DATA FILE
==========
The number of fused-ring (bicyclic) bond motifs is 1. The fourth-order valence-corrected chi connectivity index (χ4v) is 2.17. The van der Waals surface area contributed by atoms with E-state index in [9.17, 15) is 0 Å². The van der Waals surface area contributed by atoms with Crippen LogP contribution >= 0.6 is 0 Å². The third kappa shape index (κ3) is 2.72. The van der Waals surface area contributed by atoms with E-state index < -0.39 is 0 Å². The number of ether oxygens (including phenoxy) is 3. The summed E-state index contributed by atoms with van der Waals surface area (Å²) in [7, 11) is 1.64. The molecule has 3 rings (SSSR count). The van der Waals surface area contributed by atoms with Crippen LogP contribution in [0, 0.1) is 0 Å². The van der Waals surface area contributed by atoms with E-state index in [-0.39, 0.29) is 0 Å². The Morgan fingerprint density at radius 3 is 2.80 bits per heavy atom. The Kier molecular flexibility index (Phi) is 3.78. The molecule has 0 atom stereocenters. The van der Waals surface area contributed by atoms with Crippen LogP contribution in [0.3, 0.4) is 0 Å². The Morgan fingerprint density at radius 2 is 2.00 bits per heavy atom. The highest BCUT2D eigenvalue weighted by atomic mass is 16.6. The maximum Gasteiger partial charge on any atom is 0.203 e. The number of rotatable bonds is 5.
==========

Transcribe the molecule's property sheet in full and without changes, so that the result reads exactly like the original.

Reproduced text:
The number of fused-ring (bicyclic) bond motifs is 1. The fourth-order valence-corrected chi connectivity index (χ4v) is 2.17. The van der Waals surface area contributed by atoms with E-state index in [9.17, 15) is 0 Å². The van der Waals surface area contributed by atoms with Crippen LogP contribution >= 0.6 is 0 Å². The third kappa shape index (κ3) is 2.72. The van der Waals surface area contributed by atoms with E-state index < -0.39 is 0 Å². The number of ether oxygens (including phenoxy) is 3. The summed E-state index contributed by atoms with van der Waals surface area (Å²) in [7, 11) is 1.64. The molecule has 3 rings (SSSR count). The van der Waals surface area contributed by atoms with Crippen LogP contribution in [0, 0.1) is 0 Å². The van der Waals surface area contributed by atoms with E-state index in [-0.39, 0.29) is 0 Å². The Morgan fingerprint density at radius 3 is 2.80 bits per heavy atom. The Kier molecular flexibility index (Phi) is 3.78. The molecule has 0 atom stereocenters. The van der Waals surface area contributed by atoms with Crippen LogP contribution in [0.3, 0.4) is 0 Å². The Morgan fingerprint density at radius 2 is 2.00 bits per heavy atom. The highest BCUT2D eigenvalue weighted by atomic mass is 16.6. The maximum Gasteiger partial charge on any atom is 0.203 e. The number of rotatable bonds is 5.